How many grasshoppers? So many that the critters line the wires of the fences, climb along the side of the house. The bugs are so thick on the driveway Hantelmen hears a distinct “squish” when she backs up her car.
To quantify her misery, she counted the grasshoppers on one square meter of ground. The total was 70.
In addition to the garden, the critters are at work on the 100-year-old almond orchard nearby.
The trouble seems to be isolated to an approximately two-mile area north of Chico, she said, near Meridian Road and east of Highway 99, from Wookey to Munjar roads, she estimated.
This is where Hantelman and her husband Richard Coon own Wookey Ranch. They produce pasture-grown sheep, turkey and hogs.
Normally, the sheep are carefully rotated through the pastures. However the grasshoppers got there first and they’ll need to buy supplemental feed.
The feed bill for turkeys was low for a couple of weeks because the birds were moved across the land and could feast on grasshoppers.
Native Americans in this area are known to have eaten grasshoppers and other insects for protein.
Hantelman said she tried to catch some to fry in an iron skillet, but found them too difficult to catch.
The problem of grasshoppers has happened before, including in 2003. Another grasshopper year was in the 1990s.
Hantelman looked up the particular pests she has come to know well. They are Melanoplus devastator, which seems like an appropriate name. They certainly devastate the plants, she said.
In a normal year, the population of grasshoppers won’t be that large because a wet spring can drown the eggs or damage the nymphs, she explained.
INSECTS COME AND GO
Agricultural Commissioner Richard Price explained that surges in grasshopper populations occur periodically, with a handful of reports this year. The insects lay eggs in the spring. High moisture at the young stages of their development can control the population due to a fungus that occurs in damp soil, Price explained. In these dry times there has not been moisture nor fungus, he said.
In the past, grasshoppers were a problem on the land that is now paved over by the Chico Mall. The mall opened in 1988. Before that the area was burned every once in a while to control the insects, Price said.
To treat grasshoppers, a bait can be used when the creatures are small, he said. But they’re more difficult to control as they reach maturity.
The life cycle of grasshoppers includes egg pouches deposited in moist soil in the spring.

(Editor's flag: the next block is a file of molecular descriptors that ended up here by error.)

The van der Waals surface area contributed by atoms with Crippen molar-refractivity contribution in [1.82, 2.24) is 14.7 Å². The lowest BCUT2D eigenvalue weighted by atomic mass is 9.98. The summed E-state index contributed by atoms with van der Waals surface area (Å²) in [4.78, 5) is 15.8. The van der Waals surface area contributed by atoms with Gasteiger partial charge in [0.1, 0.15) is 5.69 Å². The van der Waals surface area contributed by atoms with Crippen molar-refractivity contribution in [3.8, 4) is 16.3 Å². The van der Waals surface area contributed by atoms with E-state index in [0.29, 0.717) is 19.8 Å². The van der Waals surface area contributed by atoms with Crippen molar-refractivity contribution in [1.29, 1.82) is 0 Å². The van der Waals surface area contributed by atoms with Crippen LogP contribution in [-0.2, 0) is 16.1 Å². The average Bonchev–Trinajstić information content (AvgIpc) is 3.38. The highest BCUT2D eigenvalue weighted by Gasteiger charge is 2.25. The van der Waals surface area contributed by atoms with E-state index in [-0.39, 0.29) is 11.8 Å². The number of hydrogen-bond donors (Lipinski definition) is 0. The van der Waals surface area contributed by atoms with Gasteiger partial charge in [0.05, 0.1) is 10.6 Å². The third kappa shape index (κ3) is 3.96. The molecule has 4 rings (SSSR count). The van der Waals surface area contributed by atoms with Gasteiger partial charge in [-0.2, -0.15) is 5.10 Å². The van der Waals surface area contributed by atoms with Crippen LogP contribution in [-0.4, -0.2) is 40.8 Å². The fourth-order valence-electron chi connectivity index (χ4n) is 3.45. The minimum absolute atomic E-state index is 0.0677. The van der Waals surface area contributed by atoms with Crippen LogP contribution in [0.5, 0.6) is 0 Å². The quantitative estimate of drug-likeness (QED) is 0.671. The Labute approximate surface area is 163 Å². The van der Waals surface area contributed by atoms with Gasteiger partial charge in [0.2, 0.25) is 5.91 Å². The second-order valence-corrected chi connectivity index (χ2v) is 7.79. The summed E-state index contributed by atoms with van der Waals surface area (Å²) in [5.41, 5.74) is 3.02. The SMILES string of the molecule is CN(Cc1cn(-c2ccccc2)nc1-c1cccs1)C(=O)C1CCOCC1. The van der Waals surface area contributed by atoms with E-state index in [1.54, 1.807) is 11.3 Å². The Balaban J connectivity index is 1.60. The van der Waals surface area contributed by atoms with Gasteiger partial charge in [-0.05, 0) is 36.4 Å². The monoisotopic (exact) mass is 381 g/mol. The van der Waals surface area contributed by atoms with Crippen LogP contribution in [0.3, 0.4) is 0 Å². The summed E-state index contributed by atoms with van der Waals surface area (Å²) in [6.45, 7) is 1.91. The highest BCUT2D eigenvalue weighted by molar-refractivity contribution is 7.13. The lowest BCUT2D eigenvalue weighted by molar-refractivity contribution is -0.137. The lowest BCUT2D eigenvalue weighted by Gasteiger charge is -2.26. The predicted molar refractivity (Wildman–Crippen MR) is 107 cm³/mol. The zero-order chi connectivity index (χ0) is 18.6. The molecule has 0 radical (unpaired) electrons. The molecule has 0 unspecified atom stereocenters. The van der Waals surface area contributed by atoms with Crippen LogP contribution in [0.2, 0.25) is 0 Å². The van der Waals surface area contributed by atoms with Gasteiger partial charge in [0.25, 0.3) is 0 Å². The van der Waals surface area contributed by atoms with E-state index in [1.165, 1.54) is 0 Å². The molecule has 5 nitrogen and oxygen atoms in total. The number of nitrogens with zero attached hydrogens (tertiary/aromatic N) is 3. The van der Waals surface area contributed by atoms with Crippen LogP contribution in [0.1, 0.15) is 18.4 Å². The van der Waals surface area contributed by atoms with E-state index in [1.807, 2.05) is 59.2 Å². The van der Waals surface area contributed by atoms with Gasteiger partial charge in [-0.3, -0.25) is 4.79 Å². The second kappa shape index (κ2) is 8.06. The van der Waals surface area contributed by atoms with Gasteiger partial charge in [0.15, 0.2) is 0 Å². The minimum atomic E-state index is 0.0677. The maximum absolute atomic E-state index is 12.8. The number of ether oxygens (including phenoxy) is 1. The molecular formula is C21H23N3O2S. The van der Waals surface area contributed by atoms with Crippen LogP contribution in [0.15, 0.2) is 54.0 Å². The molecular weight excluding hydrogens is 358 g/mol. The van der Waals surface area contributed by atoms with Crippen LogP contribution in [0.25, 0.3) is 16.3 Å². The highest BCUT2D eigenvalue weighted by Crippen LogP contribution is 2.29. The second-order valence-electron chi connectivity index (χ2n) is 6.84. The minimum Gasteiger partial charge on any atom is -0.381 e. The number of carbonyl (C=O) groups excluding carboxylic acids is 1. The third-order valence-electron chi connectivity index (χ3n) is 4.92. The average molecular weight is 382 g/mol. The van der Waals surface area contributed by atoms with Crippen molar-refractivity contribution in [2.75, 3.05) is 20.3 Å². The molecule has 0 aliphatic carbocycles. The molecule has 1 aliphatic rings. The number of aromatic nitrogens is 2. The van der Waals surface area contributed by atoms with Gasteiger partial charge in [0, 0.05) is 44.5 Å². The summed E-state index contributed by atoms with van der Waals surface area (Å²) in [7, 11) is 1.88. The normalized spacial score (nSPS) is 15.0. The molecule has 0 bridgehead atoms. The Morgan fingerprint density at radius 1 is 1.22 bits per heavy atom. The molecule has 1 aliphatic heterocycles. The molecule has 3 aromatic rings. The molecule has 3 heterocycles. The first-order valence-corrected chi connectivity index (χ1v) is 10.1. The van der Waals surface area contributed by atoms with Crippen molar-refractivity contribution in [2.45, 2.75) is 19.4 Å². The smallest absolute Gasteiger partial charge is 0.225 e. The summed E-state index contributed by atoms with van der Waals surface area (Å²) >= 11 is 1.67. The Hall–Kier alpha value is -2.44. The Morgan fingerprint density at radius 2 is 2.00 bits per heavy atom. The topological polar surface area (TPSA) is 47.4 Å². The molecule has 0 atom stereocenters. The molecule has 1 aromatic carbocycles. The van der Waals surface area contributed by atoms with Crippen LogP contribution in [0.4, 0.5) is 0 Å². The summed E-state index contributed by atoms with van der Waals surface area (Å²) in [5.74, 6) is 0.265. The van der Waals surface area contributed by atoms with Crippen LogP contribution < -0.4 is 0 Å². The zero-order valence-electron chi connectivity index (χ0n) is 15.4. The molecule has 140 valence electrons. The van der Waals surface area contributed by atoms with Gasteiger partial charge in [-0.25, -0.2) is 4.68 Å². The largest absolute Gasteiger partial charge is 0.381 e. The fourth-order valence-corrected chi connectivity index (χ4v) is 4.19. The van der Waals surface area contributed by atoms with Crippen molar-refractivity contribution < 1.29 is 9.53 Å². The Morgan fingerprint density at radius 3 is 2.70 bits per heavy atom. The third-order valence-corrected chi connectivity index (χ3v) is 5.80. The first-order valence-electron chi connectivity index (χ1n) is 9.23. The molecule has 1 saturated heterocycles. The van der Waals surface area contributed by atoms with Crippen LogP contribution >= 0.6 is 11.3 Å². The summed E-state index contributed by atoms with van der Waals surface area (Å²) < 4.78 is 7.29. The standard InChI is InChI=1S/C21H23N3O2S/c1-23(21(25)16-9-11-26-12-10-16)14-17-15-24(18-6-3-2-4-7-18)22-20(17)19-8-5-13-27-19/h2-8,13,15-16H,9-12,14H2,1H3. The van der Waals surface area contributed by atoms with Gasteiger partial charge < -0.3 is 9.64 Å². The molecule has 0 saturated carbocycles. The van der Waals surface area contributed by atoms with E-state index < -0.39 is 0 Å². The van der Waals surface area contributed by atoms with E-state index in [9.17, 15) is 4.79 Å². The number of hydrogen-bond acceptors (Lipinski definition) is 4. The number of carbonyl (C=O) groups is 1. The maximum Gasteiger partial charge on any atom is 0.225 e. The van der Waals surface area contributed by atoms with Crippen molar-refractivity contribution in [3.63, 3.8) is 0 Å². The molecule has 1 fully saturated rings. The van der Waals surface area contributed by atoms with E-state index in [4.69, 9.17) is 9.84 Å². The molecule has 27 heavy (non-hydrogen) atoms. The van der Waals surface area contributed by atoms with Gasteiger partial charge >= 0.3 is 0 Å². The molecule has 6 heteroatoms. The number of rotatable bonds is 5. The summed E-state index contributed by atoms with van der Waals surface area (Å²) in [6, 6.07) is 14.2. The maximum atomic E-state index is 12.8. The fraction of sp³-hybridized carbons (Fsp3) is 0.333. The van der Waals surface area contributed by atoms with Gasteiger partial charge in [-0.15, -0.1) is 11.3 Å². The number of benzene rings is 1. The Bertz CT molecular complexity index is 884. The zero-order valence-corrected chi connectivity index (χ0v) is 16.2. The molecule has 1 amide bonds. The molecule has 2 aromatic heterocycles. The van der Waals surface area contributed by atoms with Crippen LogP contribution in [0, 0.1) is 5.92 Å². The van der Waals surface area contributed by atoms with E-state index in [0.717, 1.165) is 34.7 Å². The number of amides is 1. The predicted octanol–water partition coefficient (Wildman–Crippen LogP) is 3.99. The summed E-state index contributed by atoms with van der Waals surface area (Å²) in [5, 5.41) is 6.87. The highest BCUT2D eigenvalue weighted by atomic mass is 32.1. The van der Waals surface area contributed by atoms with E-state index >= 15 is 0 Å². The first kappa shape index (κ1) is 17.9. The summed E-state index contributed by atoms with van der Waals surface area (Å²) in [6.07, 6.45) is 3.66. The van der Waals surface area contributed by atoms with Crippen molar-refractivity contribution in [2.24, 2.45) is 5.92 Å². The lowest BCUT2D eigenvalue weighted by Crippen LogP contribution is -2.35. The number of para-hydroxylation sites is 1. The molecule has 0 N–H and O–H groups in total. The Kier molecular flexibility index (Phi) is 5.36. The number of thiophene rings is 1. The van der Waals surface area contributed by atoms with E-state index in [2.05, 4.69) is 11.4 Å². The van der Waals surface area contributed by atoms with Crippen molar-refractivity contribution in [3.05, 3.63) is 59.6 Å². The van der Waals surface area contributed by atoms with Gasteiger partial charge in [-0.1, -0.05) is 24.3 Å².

They emerge as little hoppers, without wings, he continued. They go through seven stages, casting their skin each time, and eventually developing wings to fly and mate.
Typically, they’ll eat everything they can until food runs out or it gets too cold, usually about 3-5 months.
“If you think of it from a grasshopper’s viewpoint, they are on the range, things are drying up and there is nothing to eat,” said Steve Heydon, senior scientist at the Bohart Museum of Entomology at UC Davis.
“There’s this house that has a watered garden that’s green and tasty.
“They wander around and when they hit a spot with food, they stay,” Heydon said.
His guess is that more of the eggs survived and hatched last year due to the mild, dry weather.
If its any consolation for Heydon said, the lack of water might mean very few places for the adult grasshoppers to lay their eggs. Next year could be relatively-bug free.
Now that her garden and backyard orchard are stripped, Hantelman has a very clear view of what grasshoppers don’t eat — California bay, manzanita, deer grass, rosemary, sage, marjoram and thyme.
We can see that grasshoppers are a definite cause of worry for cultivators and gardeners all over the world. As mentioned before it is very difficult to implement grasshopper control using insecticides or pesticides as they are extremely mobile and thus difficult to contain.
In such a scenario Combirepel™, a product by C Tech Corporation offers a viable solution. Combirepel™ is a non-toxic, non-hazardous, termite and insect aversive available in liquid as well as masterbatch form. It works on the mechanism of repellence whereby it works in keeping target species like grasshoppers, insect and pests away from the application that needs to be protected. It can be sprayed on the crops and grasses to keep grasshoppers at bay and also foil their attempts at an outbreak!